"There is a saying in Tibetan, 'Tragedy should be utilized as a source of strength.' No matter what sort of difficulties, how painful experience is, if we lose our hope, that's our real disaster." -Dalai Lama XIV See that brace? I don?t need it anymore! I found out Friday, as of now, I don't need additional surgery. Nothing is certain, and if I don't get more movement back in my knee it's still a possibility (ah the complications of being hit by a truck). All the exercises and buckets of spinach have paid off, and now I have another 6 weeks to heal before I see the surgeon again. The hope is I'll be walking without support end of October, and another 5-6 months until I can get back to normal activity (jumping off rocks, backpacking, trail running). Thanks for all the support, messages, and shared stories fellow Instagrammers!  “Life damages us, every one. We can’t escape that damage. But now, I am also learning this: We can be mended. We mend each other.” ― Veronica Roth
 “Behind every beautiful thing, there's some kind of pain.” ― Bob Dylan ⠀⠀⠀⠀⠀⠀⠀⠀⠀⠀⠀⠀⠀⠀⠀⠀⠀⠀⠀⠀⠀ Today is the day. It’s been 6 weeks since the accident, and this afternoon I go to the orthopedic surgeon to find out if I need more surgery. 6 weeks of PT and wheelchairs and, finally, crutches. 6 weeks of immobility, of inside, of questions. Thanks for all the support Instagram, all the awesome messages from brilliant people with similar experiences, with adventurous lives and wisdom for this ultimately unfortunate situation I’ve learned a lot from. Onward.  “You think your pain and your heartbreak are unprecedented in the history of the world, but then you read. It was books that taught me that the things that tormented me most were the very things that connected me with all the people who were alive, who had ever been alive.” ―James Baldwin “If someone hits me on my motorcycle,” I told another motorcyclist, “I wanted to be unharmed or killed outright.” Just a week later, I was hit. ⠀⠀⠀⠀⠀⠀⠀⠀⠀⠀⠀⠀⠀⠀⠀⠀⠀⠀⠀⠀⠀ I wasn’t angry or upset at the accident— lying on the side of the road in the dirt, when my leg was being set and cleaned without anesthetic, or when I was lying alone for hours and hours in a hallway at a hospital in Honduras not knowing if I’d be able to get in for surgery as I lay there bleeding. ⠀⠀⠀⠀⠀⠀⠀⠀⠀⠀⠀⠀⠀⠀⠀⠀⠀⠀⠀⠀⠀ I wasn’t angry in Honduras, but I was back in the States— not at the accident itself, but at the sheer isolation of it; every day cleaning a horrific wound on my own leg, having to compartmentalize and pretend it wasn’t a big deal so I could get through it; crawling up stairs to scan documents I needed for the hospital; staring out the window at the outside, aching to get there; gossip and lectures by people who should have been supportive. Weeks after the accident, someone said to me, “This must be so hard for you,” and I almost cried to know there was someone tangible who understood and felt empathy. ⠀⠀⠀⠀⠀⠀⠀⠀⠀⠀⠀⠀⠀⠀⠀⠀⠀⠀⠀⠀⠀ I don’t know what the next few months will hold, but I’m here, and every day brings more problems but also more solutions, each day sliding into night, another opportunity to become better from an experience I didn’t choose for myself.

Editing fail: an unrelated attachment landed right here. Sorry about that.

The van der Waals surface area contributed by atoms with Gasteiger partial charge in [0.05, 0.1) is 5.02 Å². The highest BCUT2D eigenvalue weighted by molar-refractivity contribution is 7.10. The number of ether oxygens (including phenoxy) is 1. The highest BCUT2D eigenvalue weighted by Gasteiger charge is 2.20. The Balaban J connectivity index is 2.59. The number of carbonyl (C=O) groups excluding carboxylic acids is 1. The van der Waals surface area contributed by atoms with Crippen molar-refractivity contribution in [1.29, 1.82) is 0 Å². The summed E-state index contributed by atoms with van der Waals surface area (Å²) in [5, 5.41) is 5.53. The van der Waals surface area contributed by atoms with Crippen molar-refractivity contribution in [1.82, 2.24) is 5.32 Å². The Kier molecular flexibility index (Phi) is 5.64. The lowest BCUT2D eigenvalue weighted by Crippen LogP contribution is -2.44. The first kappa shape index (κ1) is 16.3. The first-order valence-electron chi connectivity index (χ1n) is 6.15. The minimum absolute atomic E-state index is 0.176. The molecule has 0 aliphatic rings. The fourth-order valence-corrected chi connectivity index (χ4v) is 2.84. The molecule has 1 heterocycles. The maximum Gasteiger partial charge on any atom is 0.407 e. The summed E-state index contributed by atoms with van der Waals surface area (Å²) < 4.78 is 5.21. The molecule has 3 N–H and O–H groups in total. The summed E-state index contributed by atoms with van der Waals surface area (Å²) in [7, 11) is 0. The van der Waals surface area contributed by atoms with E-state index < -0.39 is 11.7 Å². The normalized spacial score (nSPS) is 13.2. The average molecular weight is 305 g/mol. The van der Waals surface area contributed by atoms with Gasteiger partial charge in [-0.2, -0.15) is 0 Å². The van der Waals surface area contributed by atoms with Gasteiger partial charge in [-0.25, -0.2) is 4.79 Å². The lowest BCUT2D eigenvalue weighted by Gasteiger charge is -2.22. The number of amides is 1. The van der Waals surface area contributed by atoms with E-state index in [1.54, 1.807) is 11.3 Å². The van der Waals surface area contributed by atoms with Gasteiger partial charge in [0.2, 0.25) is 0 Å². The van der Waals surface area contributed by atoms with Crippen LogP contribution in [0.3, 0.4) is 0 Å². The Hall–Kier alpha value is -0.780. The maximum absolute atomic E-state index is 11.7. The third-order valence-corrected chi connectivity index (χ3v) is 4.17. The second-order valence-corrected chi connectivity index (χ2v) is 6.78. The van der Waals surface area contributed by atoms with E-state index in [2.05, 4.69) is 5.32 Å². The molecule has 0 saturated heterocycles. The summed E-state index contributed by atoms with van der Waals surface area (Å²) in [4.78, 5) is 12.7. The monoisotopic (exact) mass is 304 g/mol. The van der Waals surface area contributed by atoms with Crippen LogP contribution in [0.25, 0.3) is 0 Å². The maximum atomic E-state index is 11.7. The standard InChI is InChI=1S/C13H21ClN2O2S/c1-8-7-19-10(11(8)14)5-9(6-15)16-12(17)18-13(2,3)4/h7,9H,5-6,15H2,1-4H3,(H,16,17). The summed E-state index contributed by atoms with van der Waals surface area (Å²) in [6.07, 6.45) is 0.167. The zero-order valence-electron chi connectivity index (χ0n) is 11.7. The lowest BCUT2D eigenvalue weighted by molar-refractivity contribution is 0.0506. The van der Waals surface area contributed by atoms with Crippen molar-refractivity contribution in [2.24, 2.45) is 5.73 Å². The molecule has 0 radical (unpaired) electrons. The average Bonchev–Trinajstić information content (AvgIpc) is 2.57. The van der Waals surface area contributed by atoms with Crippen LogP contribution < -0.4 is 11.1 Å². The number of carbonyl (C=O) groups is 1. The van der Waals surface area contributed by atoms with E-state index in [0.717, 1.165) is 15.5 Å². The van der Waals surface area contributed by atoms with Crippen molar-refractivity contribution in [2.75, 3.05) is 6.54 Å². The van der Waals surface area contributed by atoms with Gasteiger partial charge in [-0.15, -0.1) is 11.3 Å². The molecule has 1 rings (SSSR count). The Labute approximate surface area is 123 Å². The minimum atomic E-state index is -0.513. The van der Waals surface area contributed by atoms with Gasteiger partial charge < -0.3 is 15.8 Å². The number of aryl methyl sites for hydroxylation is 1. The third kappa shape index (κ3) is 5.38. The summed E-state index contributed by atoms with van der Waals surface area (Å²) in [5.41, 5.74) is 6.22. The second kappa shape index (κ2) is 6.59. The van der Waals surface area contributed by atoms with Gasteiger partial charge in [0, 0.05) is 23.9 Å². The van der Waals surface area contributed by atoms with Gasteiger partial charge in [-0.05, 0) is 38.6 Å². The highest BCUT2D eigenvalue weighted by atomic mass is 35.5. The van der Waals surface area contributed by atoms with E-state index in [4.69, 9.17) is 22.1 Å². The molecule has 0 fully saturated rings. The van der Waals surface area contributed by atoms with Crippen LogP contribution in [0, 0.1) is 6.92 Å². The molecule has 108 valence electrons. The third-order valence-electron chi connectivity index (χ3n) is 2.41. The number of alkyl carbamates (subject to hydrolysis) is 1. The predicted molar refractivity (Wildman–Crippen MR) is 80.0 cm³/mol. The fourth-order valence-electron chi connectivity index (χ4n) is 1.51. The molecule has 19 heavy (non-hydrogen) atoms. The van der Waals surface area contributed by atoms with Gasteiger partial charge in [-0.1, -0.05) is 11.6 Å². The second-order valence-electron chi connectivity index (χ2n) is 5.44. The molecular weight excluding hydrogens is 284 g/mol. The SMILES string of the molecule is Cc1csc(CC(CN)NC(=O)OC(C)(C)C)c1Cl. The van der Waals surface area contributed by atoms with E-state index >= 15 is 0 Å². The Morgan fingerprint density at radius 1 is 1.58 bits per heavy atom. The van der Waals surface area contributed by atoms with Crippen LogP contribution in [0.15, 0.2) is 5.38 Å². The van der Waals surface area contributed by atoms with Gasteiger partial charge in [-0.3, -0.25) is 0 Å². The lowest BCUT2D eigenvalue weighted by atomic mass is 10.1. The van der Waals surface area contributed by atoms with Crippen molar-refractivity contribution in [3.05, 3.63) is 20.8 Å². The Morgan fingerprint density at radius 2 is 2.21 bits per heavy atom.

©2017 Lone Rucksack